This year, the American University of Beirut marks the 150th anniversary of its existence. I was a witness to the last third of its history in my high school days, before I moved to the English school, and then I came back to receive my bachelor's and master's degrees from it.

Those were the best days of my life. Boys and girls were free; filled with the hope of a better future. There was enough money for everyone to fill their cars with gasoline and to invite one's friends to study this or that and to go out for lunch and dinner.

On the steps of the university cafe in front of the West Hall building, students used to deliver speeches. Among them were the Marxists and, occasionally, followers of Trotsky. Even the Unionist Arab Nationalists were there. I do not remember if back then personal differences ever evolved into personal grievances. More importantly, guys would ask girls for their affection. Girls would reject us until we followed them, until we fell in love, married them, and we lived happily ever after.

Many of my teachers have passed away. Among them were Hassan Abass, Mohammed Youssef Najar, Muhammed Zaid Hasher, Hasan Sharabi, Hasan Betoto, Naqolar Zayad, and Ibrahim Ibrahim. There were also several female professors who left and, therefore, I do not know if they are still with us. One of their names was Almas Kero, a professor of English, whom I will remain forever grateful to. I wish continued good health to Professor Waleed Alkhaldi, whose political science class I took when he was a traveling lecturer for a year.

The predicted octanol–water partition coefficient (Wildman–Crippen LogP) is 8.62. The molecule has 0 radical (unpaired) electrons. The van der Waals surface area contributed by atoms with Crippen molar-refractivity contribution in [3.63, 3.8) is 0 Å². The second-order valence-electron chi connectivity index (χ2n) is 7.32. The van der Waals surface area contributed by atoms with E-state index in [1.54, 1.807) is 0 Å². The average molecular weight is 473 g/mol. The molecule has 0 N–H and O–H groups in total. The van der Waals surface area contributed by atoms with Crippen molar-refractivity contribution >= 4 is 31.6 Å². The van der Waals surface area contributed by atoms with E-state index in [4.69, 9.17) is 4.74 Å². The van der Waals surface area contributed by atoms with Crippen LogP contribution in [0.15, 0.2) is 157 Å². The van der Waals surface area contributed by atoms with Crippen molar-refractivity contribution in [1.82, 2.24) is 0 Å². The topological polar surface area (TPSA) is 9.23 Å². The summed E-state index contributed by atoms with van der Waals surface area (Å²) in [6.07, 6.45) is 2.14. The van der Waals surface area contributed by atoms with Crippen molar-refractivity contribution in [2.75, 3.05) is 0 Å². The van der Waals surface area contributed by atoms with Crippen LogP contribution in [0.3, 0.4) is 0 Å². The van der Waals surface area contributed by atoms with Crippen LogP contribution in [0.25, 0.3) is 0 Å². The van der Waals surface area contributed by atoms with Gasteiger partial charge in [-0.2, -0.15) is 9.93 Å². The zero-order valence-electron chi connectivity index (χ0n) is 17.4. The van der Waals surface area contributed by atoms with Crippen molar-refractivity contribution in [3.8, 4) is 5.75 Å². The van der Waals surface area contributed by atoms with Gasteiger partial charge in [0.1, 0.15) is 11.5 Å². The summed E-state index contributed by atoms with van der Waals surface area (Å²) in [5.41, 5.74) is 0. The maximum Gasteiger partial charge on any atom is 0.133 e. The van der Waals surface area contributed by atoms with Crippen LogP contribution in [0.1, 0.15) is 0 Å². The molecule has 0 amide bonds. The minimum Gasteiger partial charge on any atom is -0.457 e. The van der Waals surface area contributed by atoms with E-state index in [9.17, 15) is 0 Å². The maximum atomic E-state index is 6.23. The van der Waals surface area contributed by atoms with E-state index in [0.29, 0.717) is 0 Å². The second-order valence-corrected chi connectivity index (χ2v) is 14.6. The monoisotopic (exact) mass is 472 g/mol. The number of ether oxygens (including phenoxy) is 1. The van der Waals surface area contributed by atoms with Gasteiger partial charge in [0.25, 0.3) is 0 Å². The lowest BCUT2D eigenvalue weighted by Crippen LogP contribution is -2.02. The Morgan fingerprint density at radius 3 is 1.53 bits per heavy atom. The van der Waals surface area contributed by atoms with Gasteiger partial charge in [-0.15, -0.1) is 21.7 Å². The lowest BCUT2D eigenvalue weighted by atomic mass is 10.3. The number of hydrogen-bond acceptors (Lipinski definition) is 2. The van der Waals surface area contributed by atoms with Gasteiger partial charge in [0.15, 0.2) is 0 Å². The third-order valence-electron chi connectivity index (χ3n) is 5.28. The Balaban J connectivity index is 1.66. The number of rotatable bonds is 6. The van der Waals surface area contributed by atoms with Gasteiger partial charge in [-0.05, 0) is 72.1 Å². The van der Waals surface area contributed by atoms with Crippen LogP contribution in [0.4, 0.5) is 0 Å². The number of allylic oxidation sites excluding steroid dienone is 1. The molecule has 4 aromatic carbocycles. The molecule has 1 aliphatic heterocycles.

I lost a school friend of mine in 1975. His name was Najeeb Azam, and the circumstances of his death came as a surprise. It was a shock because we had come back from lunch together on a Sunday from the restaurant Sakkra, which was close to his house. When we were approaching Beirut, we decided to take separate cars that were heading toward each of our houses. Najeeb Azam was stopped at a checkpoint belonging to a radical university in Corneish, Al-Mazra, and because he was a Christian, he was killed. Najeeb was a member of Fatah, and they occupied the area looking for his killers, but never found them.

What else do I remember about the American University of Beirut? "Those were the days of minivans and short skirts," according to the authorized memoirs of the University's president, Ben Rose, who gave speeches to students as we were entering high school, conveying to us the advice his father gave to him, mainly that we should mind ourselves and our hearts to the people. I follow this advice even today. There was also Dr. Samuel Kirkod, president of the university during the 60s and 70s. I helped him face a student strike that was protesting a tuition increase. I also remember Omar Mahar al-masri, president of the student union. I remember the professors in the president's house trying to find a solution to the strike, and Dr. Charles King, sitting in the corner quietly.

King participated in writing the charter of the United Nations. He was an ambassador to Lebanon for an international organization and a foreign minister. He always liked to write for the Daily Star newspaper. He was a prominent writer for them, and after every article, he would send me a list with all the mistakes (which never exceeded more than a comma or period), or the differences in the spelling of some words between America and England.

Back then, it was required of political science students like me to take a course on physical science. I decided to take Wazahi al-Masri, who taught biology. I was hoping that we would meet female colleagues in the lab. One day it was explained to me that we would dissect a dead frog that was preserved in formaldehyde.

Those were beautiful days that I wish for all students at the American University of Beirut, yet where are they today?